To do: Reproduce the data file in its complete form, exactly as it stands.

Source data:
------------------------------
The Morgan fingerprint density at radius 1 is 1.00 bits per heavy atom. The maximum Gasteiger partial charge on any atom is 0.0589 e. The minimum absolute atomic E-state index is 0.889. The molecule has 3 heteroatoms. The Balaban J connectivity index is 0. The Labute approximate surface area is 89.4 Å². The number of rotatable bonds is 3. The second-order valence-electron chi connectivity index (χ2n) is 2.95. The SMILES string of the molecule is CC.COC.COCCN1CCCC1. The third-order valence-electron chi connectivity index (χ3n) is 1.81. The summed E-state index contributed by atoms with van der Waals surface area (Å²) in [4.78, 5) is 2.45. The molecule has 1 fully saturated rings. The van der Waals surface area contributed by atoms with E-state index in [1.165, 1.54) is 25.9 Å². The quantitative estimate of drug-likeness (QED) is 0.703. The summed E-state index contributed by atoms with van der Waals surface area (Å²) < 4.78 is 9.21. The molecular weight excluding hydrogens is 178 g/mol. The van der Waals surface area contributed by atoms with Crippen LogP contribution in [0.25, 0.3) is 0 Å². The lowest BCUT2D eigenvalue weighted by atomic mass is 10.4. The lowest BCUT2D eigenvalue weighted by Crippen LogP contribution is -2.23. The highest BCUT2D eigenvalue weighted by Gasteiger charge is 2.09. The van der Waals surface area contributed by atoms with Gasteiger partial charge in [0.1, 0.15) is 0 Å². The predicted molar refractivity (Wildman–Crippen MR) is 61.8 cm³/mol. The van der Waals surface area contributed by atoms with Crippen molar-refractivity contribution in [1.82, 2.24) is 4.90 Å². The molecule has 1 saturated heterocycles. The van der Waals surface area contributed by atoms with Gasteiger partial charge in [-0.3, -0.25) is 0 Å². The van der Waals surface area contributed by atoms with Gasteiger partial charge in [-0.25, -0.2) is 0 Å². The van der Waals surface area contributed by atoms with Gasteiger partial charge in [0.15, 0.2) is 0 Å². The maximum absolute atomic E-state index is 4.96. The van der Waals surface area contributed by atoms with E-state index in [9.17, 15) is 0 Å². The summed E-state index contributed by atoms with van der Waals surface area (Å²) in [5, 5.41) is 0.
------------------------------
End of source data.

The Morgan fingerprint density at radius 1 is 1.00 bits per heavy atom. The maximum Gasteiger partial charge on any atom is 0.0589 e. The minimum absolute atomic E-state index is 0.889. The molecule has 3 heteroatoms. The Balaban J connectivity index is 0. The Labute approximate surface area is 89.4 Å². The number of rotatable bonds is 3. The second-order valence-electron chi connectivity index (χ2n) is 2.95. The SMILES string of the molecule is CC.COC.COCCN1CCCC1. The third-order valence-electron chi connectivity index (χ3n) is 1.81. The summed E-state index contributed by atoms with van der Waals surface area (Å²) in [4.78, 5) is 2.45. The molecule has 1 fully saturated rings. The van der Waals surface area contributed by atoms with E-state index in [1.165, 1.54) is 25.9 Å². The quantitative estimate of drug-likeness (QED) is 0.703. The summed E-state index contributed by atoms with van der Waals surface area (Å²) < 4.78 is 9.21. The molecular weight excluding hydrogens is 178 g/mol. The van der Waals surface area contributed by atoms with Crippen LogP contribution in [0.25, 0.3) is 0 Å². The lowest BCUT2D eigenvalue weighted by atomic mass is 10.4. The lowest BCUT2D eigenvalue weighted by Crippen LogP contribution is -2.23. The highest BCUT2D eigenvalue weighted by Gasteiger charge is 2.09. The van der Waals surface area contributed by atoms with Gasteiger partial charge in [0.1, 0.15) is 0 Å². The predicted molar refractivity (Wildman–Crippen MR) is 61.8 cm³/mol. The van der Waals surface area contributed by atoms with Crippen molar-refractivity contribution in [1.82, 2.24) is 4.90 Å². The molecule has 1 saturated heterocycles. The van der Waals surface area contributed by atoms with Gasteiger partial charge in [-0.3, -0.25) is 0 Å². The van der Waals surface area contributed by atoms with Gasteiger partial charge in [-0.25, -0.2) is 0 Å². The van der Waals surface area contributed by atoms with Gasteiger partial charge in [0.15, 0.2) is 0 Å². The maximum absolute atomic E-state index is 4.96. The van der Waals surface area contributed by atoms with E-state index in [9.17, 15) is 0 Å². The summed E-state index contributed by atoms with van der Waals surface area (Å²) in [5, 5.41) is 0.